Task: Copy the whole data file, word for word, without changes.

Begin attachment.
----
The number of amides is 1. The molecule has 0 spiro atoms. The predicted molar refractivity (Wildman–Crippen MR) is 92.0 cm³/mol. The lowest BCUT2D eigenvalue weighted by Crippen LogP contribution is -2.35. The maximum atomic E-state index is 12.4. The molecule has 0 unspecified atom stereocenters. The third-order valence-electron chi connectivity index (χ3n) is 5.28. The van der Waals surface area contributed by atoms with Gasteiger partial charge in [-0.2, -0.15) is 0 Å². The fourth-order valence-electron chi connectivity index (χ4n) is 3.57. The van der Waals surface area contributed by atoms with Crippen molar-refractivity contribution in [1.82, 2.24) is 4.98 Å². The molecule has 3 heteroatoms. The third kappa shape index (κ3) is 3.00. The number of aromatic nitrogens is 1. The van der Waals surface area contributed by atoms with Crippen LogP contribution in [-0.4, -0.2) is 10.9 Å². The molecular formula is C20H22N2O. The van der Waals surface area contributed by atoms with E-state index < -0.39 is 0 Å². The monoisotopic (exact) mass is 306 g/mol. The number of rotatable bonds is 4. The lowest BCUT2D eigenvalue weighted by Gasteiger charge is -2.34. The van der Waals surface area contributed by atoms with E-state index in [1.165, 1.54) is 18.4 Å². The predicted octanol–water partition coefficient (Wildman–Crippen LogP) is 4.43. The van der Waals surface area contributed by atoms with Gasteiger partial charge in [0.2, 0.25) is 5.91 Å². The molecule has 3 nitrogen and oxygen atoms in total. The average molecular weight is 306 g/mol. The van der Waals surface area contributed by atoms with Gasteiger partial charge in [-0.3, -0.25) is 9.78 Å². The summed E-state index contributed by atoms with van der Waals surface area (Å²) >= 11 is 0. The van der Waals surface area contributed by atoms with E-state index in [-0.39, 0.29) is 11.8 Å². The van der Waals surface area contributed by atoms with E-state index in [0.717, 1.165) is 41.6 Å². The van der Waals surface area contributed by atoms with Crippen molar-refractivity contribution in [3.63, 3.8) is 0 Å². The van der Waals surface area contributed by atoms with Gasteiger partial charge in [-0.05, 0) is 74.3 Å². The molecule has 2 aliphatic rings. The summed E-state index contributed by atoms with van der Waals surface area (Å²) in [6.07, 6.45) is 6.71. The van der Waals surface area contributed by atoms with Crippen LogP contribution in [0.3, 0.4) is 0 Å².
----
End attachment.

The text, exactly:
The number of amides is 1. The molecule has 0 spiro atoms. The predicted molar refractivity (Wildman–Crippen MR) is 92.0 cm³/mol. The lowest BCUT2D eigenvalue weighted by Crippen LogP contribution is -2.35. The maximum atomic E-state index is 12.4. The molecule has 0 unspecified atom stereocenters. The third-order valence-electron chi connectivity index (χ3n) is 5.28. The van der Waals surface area contributed by atoms with Gasteiger partial charge in [-0.2, -0.15) is 0 Å². The fourth-order valence-electron chi connectivity index (χ4n) is 3.57. The van der Waals surface area contributed by atoms with Crippen molar-refractivity contribution in [1.82, 2.24) is 4.98 Å². The molecule has 3 heteroatoms. The third kappa shape index (κ3) is 3.00. The number of aromatic nitrogens is 1. The van der Waals surface area contributed by atoms with Crippen LogP contribution in [-0.4, -0.2) is 10.9 Å². The molecular formula is C20H22N2O. The van der Waals surface area contributed by atoms with E-state index < -0.39 is 0 Å². The monoisotopic (exact) mass is 306 g/mol. The number of rotatable bonds is 4. The lowest BCUT2D eigenvalue weighted by Gasteiger charge is -2.34. The van der Waals surface area contributed by atoms with E-state index in [1.165, 1.54) is 18.4 Å². The predicted octanol–water partition coefficient (Wildman–Crippen LogP) is 4.43. The van der Waals surface area contributed by atoms with Gasteiger partial charge in [0.2, 0.25) is 5.91 Å². The molecule has 3 nitrogen and oxygen atoms in total. The average molecular weight is 306 g/mol. The van der Waals surface area contributed by atoms with Gasteiger partial charge in [-0.3, -0.25) is 9.78 Å². The summed E-state index contributed by atoms with van der Waals surface area (Å²) >= 11 is 0. The van der Waals surface area contributed by atoms with E-state index in [-0.39, 0.29) is 11.8 Å². The van der Waals surface area contributed by atoms with E-state index in [0.717, 1.165) is 41.6 Å². The van der Waals surface area contributed by atoms with Crippen molar-refractivity contribution in [3.63, 3.8) is 0 Å². The van der Waals surface area contributed by atoms with Gasteiger partial charge in [-0.05, 0) is 74.3 Å². The molecule has 2 aliphatic rings. The summed E-state index contributed by atoms with van der Waals surface area (Å²) in [6.07, 6.45) is 6.71. The van der Waals surface area contributed by atoms with Crippen LogP contribution in [0.3, 0.4) is 0 Å².